This week’s many videos showed us that our police not only is possessed of technology but also of an ethos that sees the public as an enemy to be suppressed. Fully armed crews were posted at virtually every intersection on Ariapita Avenue where late night patrons were exiting bars at 10:30pm on Friday 26 June.
That level of alert was greater than what typically obtains in the Times Square area in New York City. Were we expecting a riot?
Such shows of force anger those who are innocent and yet are traumatised. They blur the line between individual ‘rogue’ police officers and ‘the police’ with detrimental results for both citizens and the police.
Residents in Laventille recite the acts by corrupt officers that have the same effect on their daily lives as those by the gangsters.
A Nelson Street video showed police allegedly bringing a John John resident into the area and releasing him to the ‘mercy’ of people there. The youths refused to beat him up in an act of political maturation, calling on the police to remove the person.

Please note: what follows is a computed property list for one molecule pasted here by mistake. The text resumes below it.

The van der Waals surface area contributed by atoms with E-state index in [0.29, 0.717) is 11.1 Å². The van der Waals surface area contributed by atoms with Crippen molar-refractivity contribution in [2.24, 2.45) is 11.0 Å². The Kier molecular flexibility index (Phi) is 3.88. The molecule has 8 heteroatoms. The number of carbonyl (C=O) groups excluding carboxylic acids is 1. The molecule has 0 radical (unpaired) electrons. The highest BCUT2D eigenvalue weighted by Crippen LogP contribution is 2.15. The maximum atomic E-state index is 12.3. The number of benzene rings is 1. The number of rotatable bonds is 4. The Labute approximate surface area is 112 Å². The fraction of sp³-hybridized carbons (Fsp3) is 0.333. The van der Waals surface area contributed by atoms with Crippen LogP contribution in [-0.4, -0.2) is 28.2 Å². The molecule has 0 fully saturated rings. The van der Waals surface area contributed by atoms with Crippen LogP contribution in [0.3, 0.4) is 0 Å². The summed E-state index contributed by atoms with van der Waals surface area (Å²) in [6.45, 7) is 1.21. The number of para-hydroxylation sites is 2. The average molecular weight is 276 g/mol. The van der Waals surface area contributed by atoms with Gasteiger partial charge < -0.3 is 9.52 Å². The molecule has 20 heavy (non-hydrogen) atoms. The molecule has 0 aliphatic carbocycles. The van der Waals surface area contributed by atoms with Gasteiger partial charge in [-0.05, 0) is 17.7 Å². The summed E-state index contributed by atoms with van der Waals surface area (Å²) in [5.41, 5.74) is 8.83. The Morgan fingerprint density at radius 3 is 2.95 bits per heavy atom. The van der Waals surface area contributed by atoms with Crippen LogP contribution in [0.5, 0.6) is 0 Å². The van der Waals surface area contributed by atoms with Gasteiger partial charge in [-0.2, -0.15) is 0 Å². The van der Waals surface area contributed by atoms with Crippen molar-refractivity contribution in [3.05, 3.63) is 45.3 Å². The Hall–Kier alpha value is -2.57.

This is the frightening plot: young people, with nothing to lose, realising that they have been used before as fodder and deciding to unite. Looking at the videos, the young are a new ‘batch’, all look under 30 years. The established ‘dons’ were out of sight.
The actions last week could well have been convened by smartphones. How do you fight a formless, headless rebellion whose organisation and principles are transacted on social media? Is this why the police is taking pictures of protests and tying up people like crabs to confess their ways? Will that really put an end, or will there be deeper resentment?
The $64 million questions: Why do we have so many young people unemployed, with time to protest? What will the UWI 2020 graduates do when they do not find jobs?
We are facing a social crisis that combines 1970 (ideology and unemployed bright young people) with 1990 (criminality that destroys life and property) infused with a lack of a social contract with the young due to our wanton disrespect.
Which spark do we wish to ignite? L Anthony Watkins-led or pitched battles in the street?